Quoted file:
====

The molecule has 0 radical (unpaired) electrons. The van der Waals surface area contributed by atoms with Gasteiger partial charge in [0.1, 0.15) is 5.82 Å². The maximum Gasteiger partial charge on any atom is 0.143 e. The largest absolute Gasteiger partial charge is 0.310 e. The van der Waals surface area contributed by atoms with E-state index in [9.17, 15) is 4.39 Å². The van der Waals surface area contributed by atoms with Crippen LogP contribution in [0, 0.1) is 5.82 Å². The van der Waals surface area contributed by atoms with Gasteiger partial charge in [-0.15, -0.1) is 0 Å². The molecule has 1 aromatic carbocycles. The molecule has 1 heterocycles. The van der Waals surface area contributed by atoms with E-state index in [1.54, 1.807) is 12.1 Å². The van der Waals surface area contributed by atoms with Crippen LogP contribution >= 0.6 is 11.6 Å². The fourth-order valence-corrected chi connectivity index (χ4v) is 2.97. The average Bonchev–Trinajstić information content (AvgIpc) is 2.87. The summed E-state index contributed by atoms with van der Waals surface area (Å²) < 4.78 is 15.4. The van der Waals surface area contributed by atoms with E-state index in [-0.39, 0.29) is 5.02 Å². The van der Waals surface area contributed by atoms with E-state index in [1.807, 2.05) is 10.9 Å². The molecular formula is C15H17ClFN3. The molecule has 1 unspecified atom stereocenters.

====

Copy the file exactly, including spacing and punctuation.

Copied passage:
The molecule has 0 radical (unpaired) electrons. The van der Waals surface area contributed by atoms with Gasteiger partial charge in [0.1, 0.15) is 5.82 Å². The maximum Gasteiger partial charge on any atom is 0.143 e. The largest absolute Gasteiger partial charge is 0.310 e. The van der Waals surface area contributed by atoms with E-state index in [9.17, 15) is 4.39 Å². The van der Waals surface area contributed by atoms with Crippen LogP contribution in [0, 0.1) is 5.82 Å². The van der Waals surface area contributed by atoms with Gasteiger partial charge in [-0.15, -0.1) is 0 Å². The molecule has 1 aromatic carbocycles. The molecule has 1 heterocycles. The van der Waals surface area contributed by atoms with E-state index in [1.54, 1.807) is 12.1 Å². The van der Waals surface area contributed by atoms with Crippen LogP contribution >= 0.6 is 11.6 Å². The fourth-order valence-corrected chi connectivity index (χ4v) is 2.97. The average Bonchev–Trinajstić information content (AvgIpc) is 2.87. The summed E-state index contributed by atoms with van der Waals surface area (Å²) < 4.78 is 15.4. The van der Waals surface area contributed by atoms with E-state index in [-0.39, 0.29) is 5.02 Å². The van der Waals surface area contributed by atoms with E-state index in [1.807, 2.05) is 10.9 Å². The molecular formula is C15H17ClFN3. The molecule has 1 unspecified atom stereocenters.